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The oud ({{#invoke:IPAc-en|main}}; Arabic: عود‎{{#invoke:Category handler|main}} ʿūd  Arabic pronunciation: [ʕu(ː)d, ʢuːd], plural: أعواد{{#invoke:Category handler|main}} aʿwād; Armenian: ուդ{{#invoke:Category handler|main}}, Syriac: ܥܘܕ{{#invoke:Category handler|main}} ūd, Greek: ούτι{{#invoke:Category handler|main}} oúti; Hebrew: עוּד‎{{#invoke:Category handler|main}} ud; Persian: بربط‎{{#invoke:Category handler|main}}‎ barbat; Kurdish: ûd‎{{#invoke:Category handler|main}}; Turkish: ud or ut{{#invoke:Category handler|main}};<ref>Güncel Türkçe Sözlük'te Söz Arama (Turkish){{#invoke:Category handler|main}}</ref> Azeri: ud; Somali: cuud{{#invoke:Category handler|main}} or kaban) is a pear-shaped stringed instrument commonly used in Persian،Arabic, Greek, Turkish,Jewish, Byzantine, Azerbaijanian, Armenian, North African (Chaabi, Classical, and Spanish Andalusian), Somali and Middle Eastern music. Construction of the oud is similar to that of the lute.<ref name="mottola-kyvelos">{{#invoke:Citation/CS1|citation |CitationClass=journal }}</ref> The modern oud and the European lute both descend from a common ancestor via diverging paths. One instrument that has been suggested as ancestral is the Barbat.<ref name=Iranica>{{#invoke:citation/CS1|citation |CitationClass=web }}</ref> The oud is readily distinguished from the lute by its lack of frets and smaller neck. Alongside the lute, it is considered an ancestor of the guitar.<ref>Summerfield, Maurice J. (2003). The Classical Guitar, Its Evolution, Players and Personalities Since 1800 (5th ed.) Blaydon on Tyne: Ashley Mark Publishing. ISBN 1-872639-46-1</ref>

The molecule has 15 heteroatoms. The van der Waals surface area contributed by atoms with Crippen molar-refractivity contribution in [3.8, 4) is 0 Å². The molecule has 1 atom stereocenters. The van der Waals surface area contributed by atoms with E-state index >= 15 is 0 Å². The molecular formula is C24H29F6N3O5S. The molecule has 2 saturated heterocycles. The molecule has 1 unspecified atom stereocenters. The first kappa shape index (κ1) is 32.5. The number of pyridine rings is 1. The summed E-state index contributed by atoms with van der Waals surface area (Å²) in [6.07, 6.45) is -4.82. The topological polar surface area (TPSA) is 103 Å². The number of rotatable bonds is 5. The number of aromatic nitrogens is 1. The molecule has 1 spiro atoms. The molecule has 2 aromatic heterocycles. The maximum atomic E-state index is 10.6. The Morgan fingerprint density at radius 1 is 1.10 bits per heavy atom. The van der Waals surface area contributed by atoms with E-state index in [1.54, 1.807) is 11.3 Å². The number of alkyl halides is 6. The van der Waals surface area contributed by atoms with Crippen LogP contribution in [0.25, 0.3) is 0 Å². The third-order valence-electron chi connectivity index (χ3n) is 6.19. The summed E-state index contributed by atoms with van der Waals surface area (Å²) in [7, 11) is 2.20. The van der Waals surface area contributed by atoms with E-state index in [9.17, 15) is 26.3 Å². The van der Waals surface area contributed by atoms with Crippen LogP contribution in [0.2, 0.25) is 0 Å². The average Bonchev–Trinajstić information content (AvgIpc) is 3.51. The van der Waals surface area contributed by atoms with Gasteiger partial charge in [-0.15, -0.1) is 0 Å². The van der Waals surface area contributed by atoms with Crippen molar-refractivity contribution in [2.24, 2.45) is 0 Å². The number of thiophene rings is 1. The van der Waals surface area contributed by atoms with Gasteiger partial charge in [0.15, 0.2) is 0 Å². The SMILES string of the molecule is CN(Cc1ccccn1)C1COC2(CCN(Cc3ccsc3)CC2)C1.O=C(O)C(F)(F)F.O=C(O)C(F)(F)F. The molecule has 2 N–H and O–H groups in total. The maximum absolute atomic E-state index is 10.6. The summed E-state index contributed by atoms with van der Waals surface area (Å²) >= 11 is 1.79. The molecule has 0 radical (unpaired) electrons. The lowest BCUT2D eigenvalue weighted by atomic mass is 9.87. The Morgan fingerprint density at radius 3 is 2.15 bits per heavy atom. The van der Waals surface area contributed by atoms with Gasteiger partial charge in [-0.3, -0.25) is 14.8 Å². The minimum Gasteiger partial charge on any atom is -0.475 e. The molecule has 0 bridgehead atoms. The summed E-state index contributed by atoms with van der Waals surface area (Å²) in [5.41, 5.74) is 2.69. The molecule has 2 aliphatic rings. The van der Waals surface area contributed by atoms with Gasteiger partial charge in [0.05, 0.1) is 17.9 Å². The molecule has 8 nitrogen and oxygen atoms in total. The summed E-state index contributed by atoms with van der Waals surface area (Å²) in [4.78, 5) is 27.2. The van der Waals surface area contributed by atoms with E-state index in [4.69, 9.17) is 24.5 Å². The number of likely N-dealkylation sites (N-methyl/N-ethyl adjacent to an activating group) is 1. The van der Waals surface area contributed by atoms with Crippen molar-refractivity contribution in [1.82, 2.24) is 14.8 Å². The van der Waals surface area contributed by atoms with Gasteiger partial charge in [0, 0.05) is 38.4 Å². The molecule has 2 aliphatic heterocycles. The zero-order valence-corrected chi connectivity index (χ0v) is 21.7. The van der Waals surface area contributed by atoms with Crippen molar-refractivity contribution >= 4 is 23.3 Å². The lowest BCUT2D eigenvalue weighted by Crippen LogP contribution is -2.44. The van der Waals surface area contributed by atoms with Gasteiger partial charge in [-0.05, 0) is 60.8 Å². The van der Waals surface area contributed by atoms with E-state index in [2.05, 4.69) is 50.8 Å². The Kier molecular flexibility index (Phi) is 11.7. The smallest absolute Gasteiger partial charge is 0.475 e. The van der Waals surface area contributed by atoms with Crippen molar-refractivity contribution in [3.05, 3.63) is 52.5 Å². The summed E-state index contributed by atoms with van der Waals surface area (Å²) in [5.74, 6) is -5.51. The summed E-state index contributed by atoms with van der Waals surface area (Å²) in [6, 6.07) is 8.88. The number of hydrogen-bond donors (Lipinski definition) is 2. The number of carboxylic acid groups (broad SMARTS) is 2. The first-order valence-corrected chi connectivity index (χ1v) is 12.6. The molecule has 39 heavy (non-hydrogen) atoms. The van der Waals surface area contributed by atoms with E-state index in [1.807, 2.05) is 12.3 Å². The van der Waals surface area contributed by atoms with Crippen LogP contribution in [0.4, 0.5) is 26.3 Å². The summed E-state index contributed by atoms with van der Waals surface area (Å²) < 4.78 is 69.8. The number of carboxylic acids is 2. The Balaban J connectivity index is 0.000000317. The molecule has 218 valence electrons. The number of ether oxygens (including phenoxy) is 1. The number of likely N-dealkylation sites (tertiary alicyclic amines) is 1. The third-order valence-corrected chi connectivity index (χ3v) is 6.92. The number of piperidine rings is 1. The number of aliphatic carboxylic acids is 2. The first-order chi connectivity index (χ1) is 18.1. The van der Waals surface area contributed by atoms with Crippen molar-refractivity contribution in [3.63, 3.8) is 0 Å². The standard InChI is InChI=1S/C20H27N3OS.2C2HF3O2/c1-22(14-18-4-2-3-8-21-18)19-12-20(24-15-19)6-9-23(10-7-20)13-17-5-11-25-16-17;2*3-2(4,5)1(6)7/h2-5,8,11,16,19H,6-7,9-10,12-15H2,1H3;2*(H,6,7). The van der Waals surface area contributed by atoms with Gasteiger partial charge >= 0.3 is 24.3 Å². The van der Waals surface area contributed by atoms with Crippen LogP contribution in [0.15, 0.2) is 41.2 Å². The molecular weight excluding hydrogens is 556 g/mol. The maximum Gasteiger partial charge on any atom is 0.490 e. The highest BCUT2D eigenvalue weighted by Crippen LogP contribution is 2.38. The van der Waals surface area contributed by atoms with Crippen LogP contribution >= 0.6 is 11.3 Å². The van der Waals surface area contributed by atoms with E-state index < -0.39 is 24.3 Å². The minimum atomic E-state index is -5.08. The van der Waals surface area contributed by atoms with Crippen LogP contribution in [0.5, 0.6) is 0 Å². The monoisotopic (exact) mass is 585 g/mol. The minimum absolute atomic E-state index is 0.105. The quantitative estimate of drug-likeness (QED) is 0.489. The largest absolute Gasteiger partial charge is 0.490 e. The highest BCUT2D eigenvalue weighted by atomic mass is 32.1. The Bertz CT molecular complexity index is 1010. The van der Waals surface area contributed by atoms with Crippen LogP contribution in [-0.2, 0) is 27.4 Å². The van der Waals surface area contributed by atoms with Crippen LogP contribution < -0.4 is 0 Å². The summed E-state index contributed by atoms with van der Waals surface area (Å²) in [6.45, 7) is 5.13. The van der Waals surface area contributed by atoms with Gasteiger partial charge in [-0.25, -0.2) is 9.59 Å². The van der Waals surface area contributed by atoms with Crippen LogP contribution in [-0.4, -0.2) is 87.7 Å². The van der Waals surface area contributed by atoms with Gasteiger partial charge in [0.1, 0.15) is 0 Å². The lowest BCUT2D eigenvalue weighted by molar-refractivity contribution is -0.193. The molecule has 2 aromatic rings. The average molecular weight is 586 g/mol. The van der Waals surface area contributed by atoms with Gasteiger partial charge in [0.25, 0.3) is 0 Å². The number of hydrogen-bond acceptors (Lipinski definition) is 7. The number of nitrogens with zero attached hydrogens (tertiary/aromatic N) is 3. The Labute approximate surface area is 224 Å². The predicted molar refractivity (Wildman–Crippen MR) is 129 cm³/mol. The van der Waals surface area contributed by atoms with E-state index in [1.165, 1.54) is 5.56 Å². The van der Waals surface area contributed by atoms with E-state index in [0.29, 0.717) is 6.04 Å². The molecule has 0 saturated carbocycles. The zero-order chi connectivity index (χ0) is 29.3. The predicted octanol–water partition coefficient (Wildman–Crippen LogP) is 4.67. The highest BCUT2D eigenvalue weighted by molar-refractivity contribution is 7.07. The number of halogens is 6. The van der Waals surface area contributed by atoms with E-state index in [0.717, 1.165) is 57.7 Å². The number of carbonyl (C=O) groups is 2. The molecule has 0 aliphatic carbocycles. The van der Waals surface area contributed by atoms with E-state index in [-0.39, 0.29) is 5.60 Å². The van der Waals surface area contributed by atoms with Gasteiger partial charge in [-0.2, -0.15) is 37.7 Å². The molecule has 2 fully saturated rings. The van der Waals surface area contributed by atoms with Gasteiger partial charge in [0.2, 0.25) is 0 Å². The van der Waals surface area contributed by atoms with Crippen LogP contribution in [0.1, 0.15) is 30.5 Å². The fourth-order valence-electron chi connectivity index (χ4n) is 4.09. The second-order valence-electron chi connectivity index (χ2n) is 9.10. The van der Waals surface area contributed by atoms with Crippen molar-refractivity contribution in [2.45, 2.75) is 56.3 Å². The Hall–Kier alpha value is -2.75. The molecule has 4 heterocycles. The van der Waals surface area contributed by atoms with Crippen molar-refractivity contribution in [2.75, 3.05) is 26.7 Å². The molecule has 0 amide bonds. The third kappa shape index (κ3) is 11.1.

Oud sections
Intro  Etymology  History  Types  See also  References  External links  

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Music::turkish    Arabic::category    Musical::music    Style::title    Transl::iranica    String::ankara

{{#invoke:Hatnote|hatnote}} {{#invoke:Infobox|infobox}}

The oud ({{#invoke:IPAc-en|main}}; Arabic: عود‎{{#invoke:Category handler|main}} ʿūd  Arabic pronunciation: [ʕu(ː)d, ʢuːd], plural: أعواد{{#invoke:Category handler|main}} aʿwād; Armenian: ուդ{{#invoke:Category handler|main}}, Syriac: ܥܘܕ{{#invoke:Category handler|main}} ūd, Greek: ούτι{{#invoke:Category handler|main}} oúti; Hebrew: עוּד‎{{#invoke:Category handler|main}} ud; Persian: بربط‎{{#invoke:Category handler|main}}‎ barbat; Kurdish: ûd‎{{#invoke:Category handler|main}}; Turkish: ud or ut{{#invoke:Category handler|main}};<ref>Güncel Türkçe Sözlük'te Söz Arama (Turkish){{#invoke:Category handler|main}}</ref> Azeri: ud; Somali: cuud{{#invoke:Category handler|main}} or kaban) is a pear-shaped stringed instrument commonly used in Persian،Arabic, Greek, Turkish,Jewish, Byzantine, Azerbaijanian, Armenian, North African (Chaabi, Classical, and Spanish Andalusian), Somali and Middle Eastern music. Construction of the oud is similar to that of the lute.<ref name="mottola-kyvelos">{{#invoke:Citation/CS1|citation |CitationClass=journal }}</ref> The modern oud and the European lute both descend from a common ancestor via diverging paths. One instrument that has been suggested as ancestral is the Barbat.<ref name=Iranica>{{#invoke:citation/CS1|citation |CitationClass=web }}</ref> The oud is readily distinguished from the lute by its lack of frets and smaller neck. Alongside the lute, it is considered an ancestor of the guitar.<ref>Summerfield, Maurice J. (2003). The Classical Guitar, Its Evolution, Players and Personalities Since 1800 (5th ed.) Blaydon on Tyne: Ashley Mark Publishing. ISBN 1-872639-46-1</ref>


Oud sections
Intro  Etymology  History  Types  See also  References  External links  

PREVIOUS: IntroNEXT: Etymology
<<>>